The nation’s regulation of oil and gas development is a mish-mash of disjointed state oversight that makes it difficult to quantify the environmental impacts of drilling. A new study highlights just how inconsistent spill reporting is, showing that the range in requirements makes it impossible to compare states or come up with a comprehensive national picture.
The research, published Tuesday in the journal Environmental Science and Technology, pulled together some of the disparate data and found there have been about 5 spills each year for every 100 wells that have been hydraulically fractured. Of the states examined, North Dakota had the highest rate of spills while Colorado companies reported just 11 spills per 1,000 wells annually.
But some or all of that difference may be due to the huge differences in what the states ask oil companies to report. North Dakota requires operators to report any spill of 42 gallons or more, while Colorado and New Mexico generally don’t ask for anything smaller than 210 gallons. Texas, the nation’s top oil and gas producing state, wasn’t even included in the study because detailed data was not easily accessible.
“It’s quite scattershot the amount of information being collected, the form in which it’s being collected and the way in which it’s being shared with the public,” said Kate Konschnik, a co-author of the study and director of the Harvard Environmental Policy Initiative.
The paper comes just as Scott Pruitt takes over as administrator of the Environmental Protection Agency. While the agency enforces the nation’s environmental laws, many elements of oil and gas development, including fracking, are overseen by states. Pruitt was previously attorney general of Oklahoma, a top oil and gas producer, and has vigorously advocated that states should have regulatory autonomy.
The authors did not examine data from Oklahoma because the state had not digitized all of its information. “They had it posted in such an old format that you had to go back to a 1990 format to read it,” Konschnik said.
The authors, who come from several universities as well as the Nature Conservancy and the United States Geological Survey, looked at reports of 6,648 spills of oil, brine, chemicals and other fluids reported in Colorado, New Mexico, North Dakota and Pennsylvania between 2005 and 2014.
Their goal, Konschnik said, was to show how better data might help improve oversight. “We really wanted to start to talk with state regulators and say that data is your friend,” she said. “We can learn from the data and respond to the risks that are presented in the data to make this an overall safer enterprise.”
The authors found that more than half of the spills occurred while companies were storing fluids in tanks or pits or transporting them through flowlines. Many were repeat spills from the same wells.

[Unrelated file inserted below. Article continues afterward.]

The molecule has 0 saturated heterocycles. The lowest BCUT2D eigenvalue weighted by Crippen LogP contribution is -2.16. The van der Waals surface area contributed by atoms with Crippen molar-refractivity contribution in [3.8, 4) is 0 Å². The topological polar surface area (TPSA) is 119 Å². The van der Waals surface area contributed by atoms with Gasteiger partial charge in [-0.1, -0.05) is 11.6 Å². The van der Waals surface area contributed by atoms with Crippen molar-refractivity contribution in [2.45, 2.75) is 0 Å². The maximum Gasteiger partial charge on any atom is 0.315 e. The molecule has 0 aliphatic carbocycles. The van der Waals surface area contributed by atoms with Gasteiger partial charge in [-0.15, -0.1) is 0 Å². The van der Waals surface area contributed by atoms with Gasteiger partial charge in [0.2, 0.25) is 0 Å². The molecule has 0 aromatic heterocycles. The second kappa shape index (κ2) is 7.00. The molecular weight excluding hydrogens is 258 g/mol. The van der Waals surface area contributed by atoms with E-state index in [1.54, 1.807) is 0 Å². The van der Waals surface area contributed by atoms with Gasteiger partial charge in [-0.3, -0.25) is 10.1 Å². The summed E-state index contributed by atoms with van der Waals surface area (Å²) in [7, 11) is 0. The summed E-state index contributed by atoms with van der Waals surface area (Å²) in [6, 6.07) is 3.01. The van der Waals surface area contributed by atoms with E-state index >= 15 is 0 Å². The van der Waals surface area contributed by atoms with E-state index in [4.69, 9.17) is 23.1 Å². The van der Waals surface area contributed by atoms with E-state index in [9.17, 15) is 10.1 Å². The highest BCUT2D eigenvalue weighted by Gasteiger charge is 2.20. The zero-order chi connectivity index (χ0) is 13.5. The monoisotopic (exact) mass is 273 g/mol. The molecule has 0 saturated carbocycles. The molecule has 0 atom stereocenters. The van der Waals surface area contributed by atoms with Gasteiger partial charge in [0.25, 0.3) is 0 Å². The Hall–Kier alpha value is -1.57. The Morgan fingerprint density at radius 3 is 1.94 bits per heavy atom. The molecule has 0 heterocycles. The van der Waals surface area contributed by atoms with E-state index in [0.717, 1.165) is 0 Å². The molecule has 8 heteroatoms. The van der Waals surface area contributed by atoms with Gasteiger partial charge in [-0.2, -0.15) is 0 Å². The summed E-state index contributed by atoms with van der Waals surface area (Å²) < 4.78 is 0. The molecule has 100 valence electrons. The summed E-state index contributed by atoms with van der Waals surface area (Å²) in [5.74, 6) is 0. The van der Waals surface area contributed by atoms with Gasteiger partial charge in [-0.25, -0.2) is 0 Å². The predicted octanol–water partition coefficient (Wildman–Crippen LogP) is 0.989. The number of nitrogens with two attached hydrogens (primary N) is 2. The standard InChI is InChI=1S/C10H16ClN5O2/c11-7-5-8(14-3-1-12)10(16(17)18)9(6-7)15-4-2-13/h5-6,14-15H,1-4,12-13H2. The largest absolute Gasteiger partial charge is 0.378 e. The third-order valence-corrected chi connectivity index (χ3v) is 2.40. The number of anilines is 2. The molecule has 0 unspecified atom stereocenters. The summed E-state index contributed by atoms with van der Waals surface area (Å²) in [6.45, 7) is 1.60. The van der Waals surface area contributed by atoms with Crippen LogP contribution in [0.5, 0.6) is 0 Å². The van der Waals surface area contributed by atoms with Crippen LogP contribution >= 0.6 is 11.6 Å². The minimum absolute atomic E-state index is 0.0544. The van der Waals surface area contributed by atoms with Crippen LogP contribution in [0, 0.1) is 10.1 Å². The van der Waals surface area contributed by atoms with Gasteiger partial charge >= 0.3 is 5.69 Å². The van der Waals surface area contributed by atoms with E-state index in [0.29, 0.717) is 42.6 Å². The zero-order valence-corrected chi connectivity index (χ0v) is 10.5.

Some states require verbal reports within 24 hours but give companies days to submit paperwork with specific information. Until late last year, Pennsylvania did not ask for written reports at all and companies reported the volume of spills less than a third of the time.
“It’s not apples to apples,” said Lauren A. Patterson, the lead author and a policy associate at the Nicholas Institute for Environmental Policy Solutions at Duke University.
The authors tried to look at all major oil and gas producing states, but chose four with the most complete publicly available data that also allowed them to distinguish between conventional and fracked wells.
The authors found that spill rates were highest during the first three years of a well’s life, when drilling and fracking occur and when production is highest. In those years, they identified annual spill rates as low as 2 percent, in Colorado, and as high as 16 percent, in North Dakota.
Spills have presented a persistent problem for North Dakota, with thousands of releases of oil, chemicals and saltwater causing lasting damage in the state’s oil patch. Releases of brine—which occurs naturally deep underground and contains heavy metals, radioactive materials and extremely high levels of salts—are particularly damaging. Such leaks have spoiled patches of farmland for years or even decades.
The authors stressed the importance of requiring companies to submit written reports, which not only tend to include more information but also lead to better data collection, particularly if those reports are submitted online, as required by North Dakota and Colorado.
Konschnik said regulators in different states may want to ask for slightly different details depending on their goals, but that some basic rules could apply across the board. “Ask for the right information on time and in electronic format,” she said. “I think you could go a long way with those three things.”